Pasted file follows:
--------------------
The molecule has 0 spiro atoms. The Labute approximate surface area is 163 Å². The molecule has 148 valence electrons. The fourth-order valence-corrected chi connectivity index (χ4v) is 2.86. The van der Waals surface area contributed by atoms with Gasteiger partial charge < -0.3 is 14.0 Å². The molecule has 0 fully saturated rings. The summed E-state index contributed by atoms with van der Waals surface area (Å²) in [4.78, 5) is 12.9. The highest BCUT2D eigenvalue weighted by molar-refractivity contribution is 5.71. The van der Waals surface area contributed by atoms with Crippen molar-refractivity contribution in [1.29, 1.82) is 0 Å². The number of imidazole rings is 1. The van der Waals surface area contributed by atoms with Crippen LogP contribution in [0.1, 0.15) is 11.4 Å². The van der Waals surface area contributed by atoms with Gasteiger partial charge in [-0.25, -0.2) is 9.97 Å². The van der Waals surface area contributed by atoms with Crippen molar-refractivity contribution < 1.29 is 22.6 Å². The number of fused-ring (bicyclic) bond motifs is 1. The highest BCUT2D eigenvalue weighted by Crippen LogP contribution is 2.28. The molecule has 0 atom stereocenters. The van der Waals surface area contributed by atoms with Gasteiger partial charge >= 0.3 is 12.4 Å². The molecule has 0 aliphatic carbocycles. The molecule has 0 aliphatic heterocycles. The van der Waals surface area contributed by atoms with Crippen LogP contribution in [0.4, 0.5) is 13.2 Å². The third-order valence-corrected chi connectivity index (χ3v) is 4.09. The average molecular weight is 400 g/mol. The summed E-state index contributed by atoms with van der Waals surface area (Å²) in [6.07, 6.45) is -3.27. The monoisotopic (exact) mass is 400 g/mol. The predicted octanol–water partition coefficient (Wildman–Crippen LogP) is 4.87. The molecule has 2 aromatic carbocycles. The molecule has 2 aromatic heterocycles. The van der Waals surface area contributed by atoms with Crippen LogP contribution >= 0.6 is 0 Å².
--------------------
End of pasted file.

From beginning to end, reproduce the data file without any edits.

The molecule has 0 spiro atoms. The Labute approximate surface area is 163 Å². The molecule has 148 valence electrons. The fourth-order valence-corrected chi connectivity index (χ4v) is 2.86. The van der Waals surface area contributed by atoms with Gasteiger partial charge < -0.3 is 14.0 Å². The molecule has 0 fully saturated rings. The summed E-state index contributed by atoms with van der Waals surface area (Å²) in [4.78, 5) is 12.9. The highest BCUT2D eigenvalue weighted by molar-refractivity contribution is 5.71. The van der Waals surface area contributed by atoms with Crippen molar-refractivity contribution in [1.29, 1.82) is 0 Å². The number of imidazole rings is 1. The van der Waals surface area contributed by atoms with Crippen LogP contribution in [0.1, 0.15) is 11.4 Å². The van der Waals surface area contributed by atoms with Gasteiger partial charge in [-0.25, -0.2) is 9.97 Å². The van der Waals surface area contributed by atoms with Crippen molar-refractivity contribution < 1.29 is 22.6 Å². The number of fused-ring (bicyclic) bond motifs is 1. The highest BCUT2D eigenvalue weighted by Crippen LogP contribution is 2.28. The molecule has 0 atom stereocenters. The van der Waals surface area contributed by atoms with Gasteiger partial charge >= 0.3 is 12.4 Å². The molecule has 0 aliphatic carbocycles. The molecule has 0 aliphatic heterocycles. The van der Waals surface area contributed by atoms with Crippen LogP contribution in [0.4, 0.5) is 13.2 Å². The third-order valence-corrected chi connectivity index (χ3v) is 4.09. The average molecular weight is 400 g/mol. The summed E-state index contributed by atoms with van der Waals surface area (Å²) in [6.07, 6.45) is -3.27. The monoisotopic (exact) mass is 400 g/mol. The predicted octanol–water partition coefficient (Wildman–Crippen LogP) is 4.87. The molecule has 2 aromatic carbocycles. The molecule has 2 aromatic heterocycles. The van der Waals surface area contributed by atoms with Crippen LogP contribution >= 0.6 is 0 Å².